With pressure mounting to assure that all students have a highly qualified teacher, attention is increasingly focusing on the use of the value added model. Its supporters maintain that since it measures the progress that students make on standardized tests, rather than the proficiency they reach, there is no incentive to teach in affluent suburban schools. In fact, the likelihood of receiving the designation of effective is greater in poor inner-city schools because it is easier for teachers to demonstrate gains for those at the very bottom than for those already at the very top.
Nevertheless, a contentious debate is underway about the fairness and accuracy of the VAM. The latest venue is the District of Columbia, where Mayor Vincent Gray expressed concern. He argues that evaluating teachers who teach students from chaotic backgrounds unavoidably puts them at a distinct disadvantage compared with teachers who teach more fortunate students. He takes this position even though D.C. schools under former Chancellor Michelle Rhee put in place IMPACT, a teacher evaluation system that uses the controversial VAM.
Taxpayers are entitled to know if students are being well educated. But they won’t find satisfactory answers when the issue is compounded by claims made by dueling experts. Nevertheless, it’s important to bear in mind that it’s common for educational investigators to look at the same data and reach opposite conclusions. After Milwaukee became the site of the nation’s first voucher school program, for example, the Wall Street Journal published a front-page story in Oct. 1996 about the public spat between highly regarded professors over the relative merits of the plan.
This same kind of confusing brawl was on display in Aug. 2010 when ten scholars convened by the Economic Policy Institute issued a report titled “Problems With The Use of Student Test Scores To Evaluate Teachers.” They cautioned that the VAM has proved to be “unstable across ... years and classes that teachers teach.” As a result, test scores alone are not sufficiently reliable and valid indicators for use in high-stakes personnel decisions.
They cited one study finding that fewer than a third of the teachers who were ranked in the top 20 percent of effectiveness in the first year in five large urban districts were in that top group the second year, and another third dropped all the way down to the bottom 40 percent. It’s hard to believe that these teachers became so dramatically ineffective in one year. Clearly, something else was going on that accounted for the changes.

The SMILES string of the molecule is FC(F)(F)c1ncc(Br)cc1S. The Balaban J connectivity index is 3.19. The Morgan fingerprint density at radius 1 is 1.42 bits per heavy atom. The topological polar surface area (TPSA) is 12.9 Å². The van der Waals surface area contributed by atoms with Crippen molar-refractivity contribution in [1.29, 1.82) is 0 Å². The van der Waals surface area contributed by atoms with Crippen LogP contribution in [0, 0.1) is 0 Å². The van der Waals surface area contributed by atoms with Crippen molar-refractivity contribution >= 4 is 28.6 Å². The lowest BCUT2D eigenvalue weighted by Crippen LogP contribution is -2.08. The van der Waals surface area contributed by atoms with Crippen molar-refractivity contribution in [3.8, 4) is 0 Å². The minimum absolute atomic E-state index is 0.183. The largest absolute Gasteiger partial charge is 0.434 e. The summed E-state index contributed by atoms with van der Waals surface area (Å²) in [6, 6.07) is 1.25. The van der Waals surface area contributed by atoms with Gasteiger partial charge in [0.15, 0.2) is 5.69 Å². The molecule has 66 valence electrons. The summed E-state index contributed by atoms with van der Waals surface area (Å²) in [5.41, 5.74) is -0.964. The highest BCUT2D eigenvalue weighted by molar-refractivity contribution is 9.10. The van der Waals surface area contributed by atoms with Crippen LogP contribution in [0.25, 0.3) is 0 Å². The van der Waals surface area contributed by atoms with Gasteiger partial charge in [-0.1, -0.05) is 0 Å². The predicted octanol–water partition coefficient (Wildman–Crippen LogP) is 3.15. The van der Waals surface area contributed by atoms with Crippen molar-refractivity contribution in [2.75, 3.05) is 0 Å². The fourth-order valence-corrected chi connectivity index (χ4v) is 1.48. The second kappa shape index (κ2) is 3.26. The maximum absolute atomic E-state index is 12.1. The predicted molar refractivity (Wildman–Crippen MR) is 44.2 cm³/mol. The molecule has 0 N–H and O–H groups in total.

What was happening in all likelihood was that these same teachers happened to inherit students with fundamentally different characteristics. When this happens, outcomes can vary widely among even the best teachers. Lesson plans that were successful for years with students from similar backgrounds suddenly flopped with students from different backgrounds.
Even when steps are taken to control for student demographics, teachers who are assigned non-English speaking students, low-income students, and special education students have been found to receive lower ratings than teachers who teach affluent students from educated homes. This disparity is not supposed to happen under the VAM because progress is the basis for evaluation. But studies so far have shown otherwise.
So what can be done to determine who is a good teacher? Test scores can be used as one of many measures. For example, New York State in 2010 passed a law stipulating that by 2013, 25 percent of a teacher’s evaluation will be based on a value-added system. Other states will undoubtedly follow suit.
Whether the weight given to standardized tests should be higher or lower is a matter for debate. But overreliance on such tests is bound to backfire. If teaching is ever going to be viewed as a profession, as it is in Finland, then the U.S. has to confront its testing obsession. It is slowly sucking the intellectual life out of the classroom.
The opinions expressed in Walt Gardner’s Reality Check are strictly those of the author(s) and do not reflect the opinions or endorsement of Editorial Projects in Education, or any of its publications.